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Dilbert says to Dogbert, "I've received death threats because of my new patent. So I augmented our home security system." Dilbert continues, "The sidewalk is rigged to give an electric shock, thus disarming the intruder. Then a spring catapults him to the city landfill." Outside, someone screams. Dilbert and Dogbert look out the window and see several envelopes falling onto the sidewalk. Dogbert says, "The mail is here."
Dilbert points to the ceiling and says to a roofer, "The roof is leaking there. Can you fix it tomorrow?" The roofer replies, "Well, like all members of my profession, I'm unreliable. However, I could give you a quote and then never show up or return your calls." Dilbert says, "You're hired. Nobody else would even show up for the quote." The roofer says, "I depend on repeat customers."
Dilbert sits across from a customer's desk wearing a suit and carrying a briefcase. The customer says, "Your competitor was here an hour ago . . ." The man points to a woman holding a towel and massage oil and says, "He promised me a massage from Helga if I buy from his company. What's your offer?" Dilbert replies, "I'll give you my house for Helga." The man says, "You're new at this . . ."
Dilbert arrives at home wearing a headband with an antenna on it. Dilbert tells Dogbert, "The Boss is making us wear these things on our heads so he can give us painful shocks whenever he wants." Dilbert says, "I'm rewriting mine so it redirects the signal to Wally." Dogbert says, "I'm sure he'll see the humor in that." The Boss presses a button on his belt and says to Dilbert, "Okay, wiseguy, do you want more of this?!" Dilbert replies, "Maybe one more." In the background, Wally receives several electric shocks.
Dogbert stands at a desk and types, "Although raising children is difficult, be assured that you will get help from a power greater than yourself." Dogbert types, "Teach your children about the higher power and about the 'Great Book' which will give them direction." A baby sits in a chair in front of a television. The father says, "They're called 'tv listings.' Without them, you're just flipping."
Dogbert sits at a desk in front of a sign that says "Dogbert's Digital Dating Service." A man enters and says, "I'm a loser. Sign me up." Dogbert aims a camera at the man and says, "Say 'Velveeta.'" The man smiles. Dogbert sits at a computer and says, "Now we digitize your picture for the database." Dogbert says, "I could add some digital hair." The man replies, "Good idea." Dogbert says, "Maybe I should bob your nose and give you a tan." The man says, "That's fair." Dogbert asks, "Whiten teeth? Smooth wrinkles? Hide stomach? Thicken lips?" The man replies, "Yes" to all of his questions. The man looks at the final photo and says, "I look like Sandra Bernhard." Dogbert replies, "Yeah, but you have to admit it improves your odds."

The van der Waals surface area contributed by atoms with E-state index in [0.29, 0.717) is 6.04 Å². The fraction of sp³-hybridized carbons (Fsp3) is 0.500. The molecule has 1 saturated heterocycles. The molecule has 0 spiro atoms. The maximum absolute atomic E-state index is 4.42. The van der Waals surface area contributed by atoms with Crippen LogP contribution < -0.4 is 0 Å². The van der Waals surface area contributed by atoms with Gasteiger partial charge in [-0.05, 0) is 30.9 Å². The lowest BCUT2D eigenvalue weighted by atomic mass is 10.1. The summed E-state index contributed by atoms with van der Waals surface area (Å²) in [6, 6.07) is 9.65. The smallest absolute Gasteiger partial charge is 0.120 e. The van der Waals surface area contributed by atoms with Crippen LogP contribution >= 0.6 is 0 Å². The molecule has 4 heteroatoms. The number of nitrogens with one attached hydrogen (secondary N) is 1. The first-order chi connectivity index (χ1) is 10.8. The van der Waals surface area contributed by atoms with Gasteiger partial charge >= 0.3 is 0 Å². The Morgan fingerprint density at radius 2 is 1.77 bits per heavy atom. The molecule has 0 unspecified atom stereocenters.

Dilbert stands at the checkout counter. The clerk at the cash register says, "That's $1.89." Dilbert hands him money and says, "Just for simplicity, I'll give you $7.14." Dilbert turns toward the reader and says, "As an engineer, I feel a professional reponsibility to make things easy for people." The cashier looks confused as he thinks, ". . . Carry the three."
Dilbert stands in front of the dresser mirror tying his tie and Dogbert sits on the bed. Dilbert says, "I have to give a speech to the 'Society of Engineers' today . . . I'm a bit nervous." Dogbert replies, "Sometimes you can relax by imagining the audience is naked." Dogbert's ears stand straight up and he says, "Whoa! Cancel that. I just pictured four hundred naked engineers." Dilbert's tie crumples and he says, "Too late."
Dilbert and Dogbert walk through the park. Dilbert says, "I gave five hundred dollars to charity this year." Dilbert continues, "I believe it's my moral duty to help those less fortunate." Dilbert lifts Dogbert onto a rock. Dogbert asks, "Five hundred dollars? What kind of morality is that?" Dogbert continues, "People are starving and you still have plenty of money left for your hobbies." Dogbert continues, "According to YOUR moral code it's more important for you to have a new computer than for poor people to eat." Dogbert continues, "Morality? Ha! You spent five hundred bucks to ease your own guilt!" Dilbert replies, "And it worked. I feel pretty good." Dilbert asks, "How much did YOU give to charity?" Dogbert replies, "A thousand. That's why I'm so torqued."
The Boss, Dilbert and Wally sit at a conference table. The Boss says, "We can succeed if each of you will commit to giving 110 percent." Wally says, "That would be ten percent over the theoretical maximum." Dilbert adds, "Can't be done." Wally says, "Plus you have your vacation days and your sick days . . ." Dilbert continues, "Heck, these staff meetings take ten percent right off the top . . . Wally asks, "And what about all the times something unexpected comes up?" Wally says, "I think we could give you . . . What?" Dilbert says, "Forty-three percent." Wally adds, "And that's not a commitment." Dilbert says, "It's an estimate." The Boss asks, "Can we continue the meeting now?" Dilbert replies, "I'm over my estimate for today."